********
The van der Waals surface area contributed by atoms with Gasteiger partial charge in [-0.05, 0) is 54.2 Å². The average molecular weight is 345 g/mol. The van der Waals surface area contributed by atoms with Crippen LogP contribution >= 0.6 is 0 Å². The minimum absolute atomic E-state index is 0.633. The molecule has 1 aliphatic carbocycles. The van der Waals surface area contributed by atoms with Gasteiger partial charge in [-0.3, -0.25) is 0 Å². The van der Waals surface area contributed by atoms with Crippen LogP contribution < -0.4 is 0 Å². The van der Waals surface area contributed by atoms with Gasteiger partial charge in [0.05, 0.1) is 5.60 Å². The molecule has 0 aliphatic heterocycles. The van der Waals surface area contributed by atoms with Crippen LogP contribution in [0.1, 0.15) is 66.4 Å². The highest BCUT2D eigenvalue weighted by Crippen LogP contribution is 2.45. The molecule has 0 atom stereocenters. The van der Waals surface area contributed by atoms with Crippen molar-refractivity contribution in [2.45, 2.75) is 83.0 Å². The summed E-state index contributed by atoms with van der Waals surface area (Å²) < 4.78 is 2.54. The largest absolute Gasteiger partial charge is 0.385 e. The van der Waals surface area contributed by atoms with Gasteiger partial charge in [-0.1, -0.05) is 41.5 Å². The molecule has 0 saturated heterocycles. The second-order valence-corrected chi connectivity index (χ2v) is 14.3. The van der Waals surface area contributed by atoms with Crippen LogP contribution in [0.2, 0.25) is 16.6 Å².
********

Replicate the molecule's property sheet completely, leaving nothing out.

The van der Waals surface area contributed by atoms with Gasteiger partial charge in [-0.05, 0) is 54.2 Å². The average molecular weight is 345 g/mol. The van der Waals surface area contributed by atoms with Crippen LogP contribution >= 0.6 is 0 Å². The minimum absolute atomic E-state index is 0.633. The molecule has 1 aliphatic carbocycles. The van der Waals surface area contributed by atoms with Gasteiger partial charge in [-0.3, -0.25) is 0 Å². The van der Waals surface area contributed by atoms with Crippen LogP contribution < -0.4 is 0 Å². The van der Waals surface area contributed by atoms with Gasteiger partial charge in [0.05, 0.1) is 5.60 Å². The molecule has 0 aliphatic heterocycles. The van der Waals surface area contributed by atoms with Crippen LogP contribution in [0.1, 0.15) is 66.4 Å². The highest BCUT2D eigenvalue weighted by Crippen LogP contribution is 2.45. The molecule has 0 atom stereocenters. The van der Waals surface area contributed by atoms with Crippen molar-refractivity contribution in [2.45, 2.75) is 83.0 Å². The summed E-state index contributed by atoms with van der Waals surface area (Å²) < 4.78 is 2.54. The largest absolute Gasteiger partial charge is 0.385 e. The van der Waals surface area contributed by atoms with Gasteiger partial charge in [-0.1, -0.05) is 41.5 Å². The molecule has 0 saturated heterocycles. The second-order valence-corrected chi connectivity index (χ2v) is 14.3. The van der Waals surface area contributed by atoms with Crippen LogP contribution in [0.2, 0.25) is 16.6 Å².